Chances are a friend or family member has it. Or maybe you have it yourself. According to the Centers for Disease Control and Prevention, more than 5 million Americans have diabetes and don’t even know it. That’s serious news, since diabetes causes more deaths per year than breast cancer and AIDS combined. But having diabetes doesn’t have to mean living dangerously: The first step to taking control is knowing. That’s the point of American Diabetes Month in November—to raise awareness of the disease and its serious complications. Read on to get the facts.
Myth: Having diabetes means good-bye, pasta.
Fact: Diabetes doesn’t require you to give up that fettuccine Alfredo forever. Ditto for potatoes, bread and other starchy foods. The secret is in watching your portions. For recipes and other nutrition tips, go to diabetes.org/food-and-fitness.
Myth: Only older people get type 2 diabetes.
Fact: False. It’s not your age that counts so much as those hours you spend sitting on your tush. These days more and more people under 40 are being diagnosed with type 2, but staying strong and lean can help you beat that trend.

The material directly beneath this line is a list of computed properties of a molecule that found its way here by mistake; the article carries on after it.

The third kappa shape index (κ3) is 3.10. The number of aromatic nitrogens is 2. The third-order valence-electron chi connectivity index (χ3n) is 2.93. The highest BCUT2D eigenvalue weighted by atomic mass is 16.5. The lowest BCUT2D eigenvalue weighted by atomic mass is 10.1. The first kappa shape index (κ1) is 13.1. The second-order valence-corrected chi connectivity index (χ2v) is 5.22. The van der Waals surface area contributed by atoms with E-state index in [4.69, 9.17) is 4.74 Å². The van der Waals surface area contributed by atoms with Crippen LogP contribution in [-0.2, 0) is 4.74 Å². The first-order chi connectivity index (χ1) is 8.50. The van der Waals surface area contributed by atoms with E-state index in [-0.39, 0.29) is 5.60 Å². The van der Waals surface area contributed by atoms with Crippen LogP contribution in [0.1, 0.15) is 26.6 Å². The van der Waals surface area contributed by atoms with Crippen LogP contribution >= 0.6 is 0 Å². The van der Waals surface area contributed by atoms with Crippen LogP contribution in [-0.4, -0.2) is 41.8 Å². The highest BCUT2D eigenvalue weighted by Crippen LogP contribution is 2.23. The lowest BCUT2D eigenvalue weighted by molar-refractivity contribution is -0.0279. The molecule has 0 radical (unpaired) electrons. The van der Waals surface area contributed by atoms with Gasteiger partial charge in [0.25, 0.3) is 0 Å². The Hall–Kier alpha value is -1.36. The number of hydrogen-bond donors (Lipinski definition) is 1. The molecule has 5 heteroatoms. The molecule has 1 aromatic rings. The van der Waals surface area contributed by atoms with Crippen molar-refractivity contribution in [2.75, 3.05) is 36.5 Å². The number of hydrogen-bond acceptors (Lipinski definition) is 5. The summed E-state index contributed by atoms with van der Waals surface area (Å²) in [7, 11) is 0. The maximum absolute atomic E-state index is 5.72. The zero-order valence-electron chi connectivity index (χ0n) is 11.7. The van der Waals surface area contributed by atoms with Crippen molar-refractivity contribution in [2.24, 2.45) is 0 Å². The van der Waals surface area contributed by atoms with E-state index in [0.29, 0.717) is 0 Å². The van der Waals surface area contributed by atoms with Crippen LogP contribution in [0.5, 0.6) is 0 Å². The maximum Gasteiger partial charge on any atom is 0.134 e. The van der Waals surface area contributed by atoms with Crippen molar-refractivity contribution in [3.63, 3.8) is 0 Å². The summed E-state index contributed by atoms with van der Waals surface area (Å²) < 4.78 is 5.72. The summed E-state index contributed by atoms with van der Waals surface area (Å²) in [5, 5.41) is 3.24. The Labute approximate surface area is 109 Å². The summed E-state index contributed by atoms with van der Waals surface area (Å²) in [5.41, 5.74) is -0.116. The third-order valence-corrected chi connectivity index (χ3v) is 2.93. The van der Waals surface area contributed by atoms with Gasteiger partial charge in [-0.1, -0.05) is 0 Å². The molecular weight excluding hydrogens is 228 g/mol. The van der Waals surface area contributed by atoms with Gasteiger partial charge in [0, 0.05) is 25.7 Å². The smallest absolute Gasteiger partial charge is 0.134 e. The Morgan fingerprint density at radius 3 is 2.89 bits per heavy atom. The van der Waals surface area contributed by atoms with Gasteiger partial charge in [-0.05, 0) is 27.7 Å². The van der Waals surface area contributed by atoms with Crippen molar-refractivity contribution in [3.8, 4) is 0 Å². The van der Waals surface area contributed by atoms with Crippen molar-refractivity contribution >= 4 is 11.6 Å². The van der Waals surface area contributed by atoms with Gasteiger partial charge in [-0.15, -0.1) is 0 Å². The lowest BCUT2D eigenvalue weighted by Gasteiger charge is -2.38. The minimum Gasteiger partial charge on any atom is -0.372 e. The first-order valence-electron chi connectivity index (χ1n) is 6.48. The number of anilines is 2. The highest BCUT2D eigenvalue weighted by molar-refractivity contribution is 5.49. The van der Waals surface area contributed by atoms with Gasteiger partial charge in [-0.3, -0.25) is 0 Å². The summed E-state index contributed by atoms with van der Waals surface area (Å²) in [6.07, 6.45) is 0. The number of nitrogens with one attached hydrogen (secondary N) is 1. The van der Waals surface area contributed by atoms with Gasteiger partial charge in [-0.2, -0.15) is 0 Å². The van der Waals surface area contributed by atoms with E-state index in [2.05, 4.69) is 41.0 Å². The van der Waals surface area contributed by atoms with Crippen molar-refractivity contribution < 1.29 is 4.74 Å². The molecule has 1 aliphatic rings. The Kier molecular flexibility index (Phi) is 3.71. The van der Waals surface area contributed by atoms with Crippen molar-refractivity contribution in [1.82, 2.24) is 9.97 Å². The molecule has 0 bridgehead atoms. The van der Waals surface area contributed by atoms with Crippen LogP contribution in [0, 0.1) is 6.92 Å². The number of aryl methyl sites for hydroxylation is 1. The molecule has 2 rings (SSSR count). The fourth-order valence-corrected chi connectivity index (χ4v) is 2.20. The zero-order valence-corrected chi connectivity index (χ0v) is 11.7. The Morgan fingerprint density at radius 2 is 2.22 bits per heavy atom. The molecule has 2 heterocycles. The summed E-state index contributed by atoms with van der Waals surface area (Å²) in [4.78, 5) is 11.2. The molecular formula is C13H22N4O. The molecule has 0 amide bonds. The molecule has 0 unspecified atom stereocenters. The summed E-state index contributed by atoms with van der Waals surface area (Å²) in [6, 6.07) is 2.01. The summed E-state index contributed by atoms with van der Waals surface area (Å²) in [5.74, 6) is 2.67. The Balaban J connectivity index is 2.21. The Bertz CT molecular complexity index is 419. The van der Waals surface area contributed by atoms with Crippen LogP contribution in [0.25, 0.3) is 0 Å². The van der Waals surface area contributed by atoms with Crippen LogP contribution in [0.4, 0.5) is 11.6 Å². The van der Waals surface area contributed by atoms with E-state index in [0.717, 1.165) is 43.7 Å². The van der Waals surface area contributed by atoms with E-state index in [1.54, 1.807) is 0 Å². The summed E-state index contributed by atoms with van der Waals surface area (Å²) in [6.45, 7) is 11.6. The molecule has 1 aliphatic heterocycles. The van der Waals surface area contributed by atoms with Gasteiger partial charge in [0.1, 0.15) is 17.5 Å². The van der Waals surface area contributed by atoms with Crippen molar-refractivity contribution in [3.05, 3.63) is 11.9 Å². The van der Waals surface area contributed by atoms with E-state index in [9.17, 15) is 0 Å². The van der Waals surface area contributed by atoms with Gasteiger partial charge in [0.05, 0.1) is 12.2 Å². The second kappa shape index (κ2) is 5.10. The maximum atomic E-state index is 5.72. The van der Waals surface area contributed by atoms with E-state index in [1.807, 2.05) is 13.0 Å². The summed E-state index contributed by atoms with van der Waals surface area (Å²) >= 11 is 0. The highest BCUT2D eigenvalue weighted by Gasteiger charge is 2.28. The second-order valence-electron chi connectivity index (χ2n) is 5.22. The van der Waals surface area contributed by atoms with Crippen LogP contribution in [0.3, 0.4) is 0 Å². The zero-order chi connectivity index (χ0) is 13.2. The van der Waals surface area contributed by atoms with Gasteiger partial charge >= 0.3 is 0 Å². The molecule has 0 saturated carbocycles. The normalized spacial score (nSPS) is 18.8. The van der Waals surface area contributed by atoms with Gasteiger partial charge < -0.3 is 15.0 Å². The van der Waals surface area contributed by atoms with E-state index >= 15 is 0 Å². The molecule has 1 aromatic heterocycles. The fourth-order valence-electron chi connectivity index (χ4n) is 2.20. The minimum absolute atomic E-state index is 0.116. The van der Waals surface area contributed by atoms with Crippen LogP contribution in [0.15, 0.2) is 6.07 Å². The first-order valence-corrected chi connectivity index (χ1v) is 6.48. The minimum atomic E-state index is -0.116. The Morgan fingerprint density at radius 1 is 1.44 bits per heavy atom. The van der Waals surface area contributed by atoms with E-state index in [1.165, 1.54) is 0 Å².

Myth: Being overweight always leads to diabetes.
Fact: False. That bulging waistline is a risk factor for type 2 diabetes, but it’s not the only one—family history, ethnicity and age all play a part, too. In fact, most people who are overweight never develop diabetes, and many people with type 2 are normal weight or only moderately overweight.
Myth: Diabetes means having to follow a strict schedule of meds.
Fact: Not necessarily. “Many treatments can now be tailored to match your work schedule or routine, allowing more flexibility in your day,” says Dr. Richard Bergenstal, president of medicine and science at the American Diabetes Association. “Life isn’t over just because you have diabetes.”
Myth: Eating too much sugar causes diabetes.
Fact: Type 1 diabetes is caused by genetics and other factors. Family history can play a part in type 2 diabetes as well, but watching your weight, eating smart and staying active can all help prevent the disease.
Myth: Diabetes isn’t serious.
Fact: This is the biggest misconception people have, according to a recent Harris Interactive/American Diabetes Association survey. In reality, diabetes is one of the leading causes of death in the U.S., and two-thirds of Americans with diabetes die from heart disease and stroke.